Constitutive relations for active fiber stress in cardiac muscle are proposed and parameters are found that allow these relations to fit experimental data from the literature, including the tension redeveloped following rapid deactivating length perturbations. Contraction is driven by a length-independent free calcium transient. The number of actin sites available to react with myosin is determined from the total number of actin sites (available and inhibited), free calcium and the length history-dependent association and dissociation rates of two Ca2+ ions and troponin as governed by a first-order, classical kinetics, differential equation. Finally, the relationship between active tension and the number of available actin sites is described by a general cross-bridge model. Bridges attach in a single configuration at a constant rate, the force within each cross-bridge varies linearly with position, and the rate constant of bridge detachment depends both on position and time after onset of contraction. In Part II, these constitutive relations for active stress are incorporated in a continuum mechanics model of the left ventricle that predicted end-systolic transmural strain distributions as observed experimentally.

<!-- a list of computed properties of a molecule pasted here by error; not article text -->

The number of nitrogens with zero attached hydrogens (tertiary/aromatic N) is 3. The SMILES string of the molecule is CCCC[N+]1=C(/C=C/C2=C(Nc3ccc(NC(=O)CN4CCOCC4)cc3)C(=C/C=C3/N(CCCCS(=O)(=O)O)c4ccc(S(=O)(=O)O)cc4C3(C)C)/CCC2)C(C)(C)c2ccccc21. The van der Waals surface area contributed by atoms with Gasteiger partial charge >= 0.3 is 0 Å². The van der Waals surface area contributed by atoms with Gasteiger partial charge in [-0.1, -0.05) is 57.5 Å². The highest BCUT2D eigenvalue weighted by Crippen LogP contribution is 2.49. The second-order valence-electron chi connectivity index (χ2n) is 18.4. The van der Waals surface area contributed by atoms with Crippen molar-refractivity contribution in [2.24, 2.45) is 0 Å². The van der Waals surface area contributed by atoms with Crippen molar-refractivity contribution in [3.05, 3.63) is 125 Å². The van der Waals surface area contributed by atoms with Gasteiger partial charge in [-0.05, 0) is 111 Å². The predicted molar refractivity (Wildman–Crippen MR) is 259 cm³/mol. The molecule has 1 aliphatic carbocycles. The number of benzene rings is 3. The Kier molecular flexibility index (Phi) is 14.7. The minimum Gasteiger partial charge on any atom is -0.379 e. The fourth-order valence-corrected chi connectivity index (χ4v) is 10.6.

Mechanics of Active Contraction in Cardiac Muscle: Part I—Constitutive Relations for Fiber Stress That Describe Deactivation
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Guccione, J. M., and McCulloch, A. D. (February 1, 1993). "Mechanics of Active Contraction in Cardiac Muscle: Part I—Constitutive Relations for Fiber Stress That Describe Deactivation." ASME. J Biomech Eng. February 1993; 115(1): 72–81. https://doi.org/10.1115/1.2895473
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